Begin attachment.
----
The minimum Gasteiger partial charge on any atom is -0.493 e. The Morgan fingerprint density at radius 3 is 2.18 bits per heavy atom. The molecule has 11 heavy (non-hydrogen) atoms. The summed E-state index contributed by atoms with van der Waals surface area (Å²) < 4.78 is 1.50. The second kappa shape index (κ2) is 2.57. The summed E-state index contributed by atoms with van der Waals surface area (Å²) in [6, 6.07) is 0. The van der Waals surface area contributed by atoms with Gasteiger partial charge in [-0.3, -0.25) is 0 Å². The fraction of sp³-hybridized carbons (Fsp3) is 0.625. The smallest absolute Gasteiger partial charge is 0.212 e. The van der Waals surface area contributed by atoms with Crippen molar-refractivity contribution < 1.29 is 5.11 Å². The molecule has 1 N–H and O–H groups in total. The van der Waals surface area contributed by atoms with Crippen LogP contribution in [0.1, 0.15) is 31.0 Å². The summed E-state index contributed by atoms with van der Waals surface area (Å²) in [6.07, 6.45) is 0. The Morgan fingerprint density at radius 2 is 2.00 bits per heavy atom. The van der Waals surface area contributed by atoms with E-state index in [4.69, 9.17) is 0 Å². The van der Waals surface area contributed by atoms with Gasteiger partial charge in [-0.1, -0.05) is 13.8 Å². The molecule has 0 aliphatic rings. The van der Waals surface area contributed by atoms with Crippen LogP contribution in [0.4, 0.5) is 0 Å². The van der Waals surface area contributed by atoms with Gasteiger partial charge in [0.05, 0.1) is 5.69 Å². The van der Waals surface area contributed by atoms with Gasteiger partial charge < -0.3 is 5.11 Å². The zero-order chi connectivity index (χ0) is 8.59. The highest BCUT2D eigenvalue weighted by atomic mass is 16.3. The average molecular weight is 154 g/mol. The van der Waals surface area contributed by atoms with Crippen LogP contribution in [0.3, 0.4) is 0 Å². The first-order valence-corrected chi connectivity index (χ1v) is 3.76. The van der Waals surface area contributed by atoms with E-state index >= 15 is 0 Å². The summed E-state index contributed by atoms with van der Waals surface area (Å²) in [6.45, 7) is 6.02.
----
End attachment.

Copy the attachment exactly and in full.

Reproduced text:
The minimum Gasteiger partial charge on any atom is -0.493 e. The Morgan fingerprint density at radius 3 is 2.18 bits per heavy atom. The molecule has 11 heavy (non-hydrogen) atoms. The summed E-state index contributed by atoms with van der Waals surface area (Å²) < 4.78 is 1.50. The second kappa shape index (κ2) is 2.57. The summed E-state index contributed by atoms with van der Waals surface area (Å²) in [6, 6.07) is 0. The van der Waals surface area contributed by atoms with Gasteiger partial charge in [-0.3, -0.25) is 0 Å². The fraction of sp³-hybridized carbons (Fsp3) is 0.625. The smallest absolute Gasteiger partial charge is 0.212 e. The van der Waals surface area contributed by atoms with Crippen molar-refractivity contribution < 1.29 is 5.11 Å². The molecule has 1 N–H and O–H groups in total. The van der Waals surface area contributed by atoms with Crippen LogP contribution in [0.1, 0.15) is 31.0 Å². The summed E-state index contributed by atoms with van der Waals surface area (Å²) in [6.07, 6.45) is 0. The Morgan fingerprint density at radius 2 is 2.00 bits per heavy atom. The van der Waals surface area contributed by atoms with E-state index in [4.69, 9.17) is 0 Å². The van der Waals surface area contributed by atoms with Gasteiger partial charge in [-0.1, -0.05) is 13.8 Å². The molecule has 0 aliphatic rings. The van der Waals surface area contributed by atoms with Crippen LogP contribution in [0.4, 0.5) is 0 Å². The van der Waals surface area contributed by atoms with Gasteiger partial charge in [0.05, 0.1) is 5.69 Å². The van der Waals surface area contributed by atoms with Gasteiger partial charge < -0.3 is 5.11 Å². The zero-order chi connectivity index (χ0) is 8.59. The highest BCUT2D eigenvalue weighted by atomic mass is 16.3. The average molecular weight is 154 g/mol. The van der Waals surface area contributed by atoms with Crippen LogP contribution in [0.3, 0.4) is 0 Å². The first-order valence-corrected chi connectivity index (χ1v) is 3.76. The van der Waals surface area contributed by atoms with E-state index >= 15 is 0 Å². The summed E-state index contributed by atoms with van der Waals surface area (Å²) in [6.45, 7) is 6.02.